empiric

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English[edit]

Alternative forms[edit]

Etymology[edit]

From Old French empirique, from Latin empiricus, from Ancient Greek ἐμπειρικός (empeirikós, experienced), from ἐμπειρία (empeiría, experience, mere experience or practice without knowledge, especially in medicine, empiricism), from ἔμπειρος (émpeiros, experienced or practised in), from ἐν (en, in) + πεῖρα (peîra, a trial, experiment, attempt).

Adjective[edit]

empiric

  1. empirical

Noun[edit]

empiric (plural empirics)

  1. A member of a sect of ancient physicians who based their theories solely on experience.
  2. Someone who is guided by empiricism; an empiricist.
  3. Any unqualified or dishonest practitioner; a charlatan; a quack.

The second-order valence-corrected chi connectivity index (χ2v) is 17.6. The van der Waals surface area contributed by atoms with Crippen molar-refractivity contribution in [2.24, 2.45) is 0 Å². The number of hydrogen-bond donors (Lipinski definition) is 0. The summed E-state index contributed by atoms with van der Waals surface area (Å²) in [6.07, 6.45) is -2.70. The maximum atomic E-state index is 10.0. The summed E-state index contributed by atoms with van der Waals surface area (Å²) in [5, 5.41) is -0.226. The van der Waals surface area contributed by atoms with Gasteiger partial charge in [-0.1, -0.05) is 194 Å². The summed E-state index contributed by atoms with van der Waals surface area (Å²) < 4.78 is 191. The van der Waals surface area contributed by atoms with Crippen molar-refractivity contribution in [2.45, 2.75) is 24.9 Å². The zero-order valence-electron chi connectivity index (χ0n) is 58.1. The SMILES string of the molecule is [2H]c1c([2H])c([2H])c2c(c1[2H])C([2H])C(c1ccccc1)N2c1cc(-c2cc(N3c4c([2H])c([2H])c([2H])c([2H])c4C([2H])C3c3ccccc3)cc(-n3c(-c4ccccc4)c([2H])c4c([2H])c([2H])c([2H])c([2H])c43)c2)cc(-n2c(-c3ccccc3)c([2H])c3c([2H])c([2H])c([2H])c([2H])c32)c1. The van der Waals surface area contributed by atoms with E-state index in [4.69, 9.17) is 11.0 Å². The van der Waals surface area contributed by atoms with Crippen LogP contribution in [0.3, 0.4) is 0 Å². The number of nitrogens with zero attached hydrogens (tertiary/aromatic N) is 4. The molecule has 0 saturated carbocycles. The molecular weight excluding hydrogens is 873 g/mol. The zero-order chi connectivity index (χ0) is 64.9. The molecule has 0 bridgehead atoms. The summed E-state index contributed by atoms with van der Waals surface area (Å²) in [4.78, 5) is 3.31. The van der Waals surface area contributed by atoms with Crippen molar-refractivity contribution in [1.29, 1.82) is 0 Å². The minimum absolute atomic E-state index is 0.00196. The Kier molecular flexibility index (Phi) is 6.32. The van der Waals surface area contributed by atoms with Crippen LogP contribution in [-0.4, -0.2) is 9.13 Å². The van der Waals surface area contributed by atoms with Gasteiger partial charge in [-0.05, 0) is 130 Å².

• 1621, Robert Burton, The Anatomy of Melancholy, New York Review Books 2001, p. 257:
      An empiric oftentimes, and a silly chirurgeon, doth more strange cures than a rational physician.
    • 1661, Robert Boyle, The Sceptical Chymist, page 24:
      [] Paracelsus and some few other sooty Empiricks, rather then (as they are fain to call themselves) Philosophers, having their eyes darken'd, and their Brains troubl'd with the smoke of their own Furnaces, began to rail at the Peripatetick Doctrine, which they were too illiterate to understand []
    • John Locke
      Swallow down opinions as silly people do empirics' pills.
    • 2002, Colin Jones, The Great Nation, Penguin 2003, p. 33:
      To the disgust of doctors, the royal family at Versailles allowed one Brun, a wandering empiric [...], to administer a proprietary ‘sovereign remedy’ to the ailing monarch.

External links[edit]


Romanian[edit]

Adjective[edit]

empiric m, n

  1. empirical

Derived terms[edit]